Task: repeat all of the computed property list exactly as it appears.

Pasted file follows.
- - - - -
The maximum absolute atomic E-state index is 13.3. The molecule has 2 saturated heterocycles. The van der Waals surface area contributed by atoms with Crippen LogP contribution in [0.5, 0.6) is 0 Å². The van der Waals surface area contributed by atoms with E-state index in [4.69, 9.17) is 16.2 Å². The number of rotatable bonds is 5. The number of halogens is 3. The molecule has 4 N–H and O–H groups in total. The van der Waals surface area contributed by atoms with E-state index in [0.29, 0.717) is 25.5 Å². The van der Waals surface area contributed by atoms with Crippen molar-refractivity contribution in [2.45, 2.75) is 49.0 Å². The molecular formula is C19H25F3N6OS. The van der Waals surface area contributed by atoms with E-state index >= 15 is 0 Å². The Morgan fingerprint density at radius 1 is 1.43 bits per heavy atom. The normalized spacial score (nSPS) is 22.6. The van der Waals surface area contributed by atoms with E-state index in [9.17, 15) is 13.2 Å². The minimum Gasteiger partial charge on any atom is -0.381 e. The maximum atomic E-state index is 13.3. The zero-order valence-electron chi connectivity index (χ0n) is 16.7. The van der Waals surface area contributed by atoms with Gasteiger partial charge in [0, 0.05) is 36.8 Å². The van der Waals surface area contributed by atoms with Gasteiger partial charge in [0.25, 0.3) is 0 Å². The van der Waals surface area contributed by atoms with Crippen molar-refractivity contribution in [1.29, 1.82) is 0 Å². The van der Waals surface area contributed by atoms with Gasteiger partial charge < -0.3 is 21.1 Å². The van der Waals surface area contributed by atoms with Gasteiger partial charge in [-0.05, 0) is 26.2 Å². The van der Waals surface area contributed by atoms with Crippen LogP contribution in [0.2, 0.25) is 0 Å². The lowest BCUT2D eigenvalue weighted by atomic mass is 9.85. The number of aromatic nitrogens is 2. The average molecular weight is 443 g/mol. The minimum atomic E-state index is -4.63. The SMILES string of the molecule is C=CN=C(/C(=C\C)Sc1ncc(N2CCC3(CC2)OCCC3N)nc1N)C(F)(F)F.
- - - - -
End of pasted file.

The maximum absolute atomic E-state index is 13.3. The molecule has 2 saturated heterocycles. The van der Waals surface area contributed by atoms with Crippen LogP contribution in [0.5, 0.6) is 0 Å². The van der Waals surface area contributed by atoms with E-state index in [4.69, 9.17) is 16.2 Å². The number of rotatable bonds is 5. The number of halogens is 3. The molecule has 4 N–H and O–H groups in total. The van der Waals surface area contributed by atoms with E-state index in [0.29, 0.717) is 25.5 Å². The van der Waals surface area contributed by atoms with Crippen molar-refractivity contribution in [2.45, 2.75) is 49.0 Å². The molecular formula is C19H25F3N6OS. The van der Waals surface area contributed by atoms with E-state index >= 15 is 0 Å². The Morgan fingerprint density at radius 1 is 1.43 bits per heavy atom. The normalized spacial score (nSPS) is 22.6. The van der Waals surface area contributed by atoms with E-state index in [9.17, 15) is 13.2 Å². The minimum Gasteiger partial charge on any atom is -0.381 e. The maximum atomic E-state index is 13.3. The zero-order valence-electron chi connectivity index (χ0n) is 16.7. The van der Waals surface area contributed by atoms with Gasteiger partial charge in [0, 0.05) is 36.8 Å². The van der Waals surface area contributed by atoms with Gasteiger partial charge in [0.25, 0.3) is 0 Å². The van der Waals surface area contributed by atoms with Crippen molar-refractivity contribution in [1.29, 1.82) is 0 Å². The van der Waals surface area contributed by atoms with Gasteiger partial charge < -0.3 is 21.1 Å². The van der Waals surface area contributed by atoms with Gasteiger partial charge in [-0.05, 0) is 26.2 Å². The van der Waals surface area contributed by atoms with Crippen LogP contribution in [0.2, 0.25) is 0 Å². The lowest BCUT2D eigenvalue weighted by atomic mass is 9.85. The number of aromatic nitrogens is 2. The average molecular weight is 443 g/mol. The minimum atomic E-state index is -4.63. The SMILES string of the molecule is C=CN=C(/C(=C\C)Sc1ncc(N2CCC3(CC2)OCCC3N)nc1N)C(F)(F)F.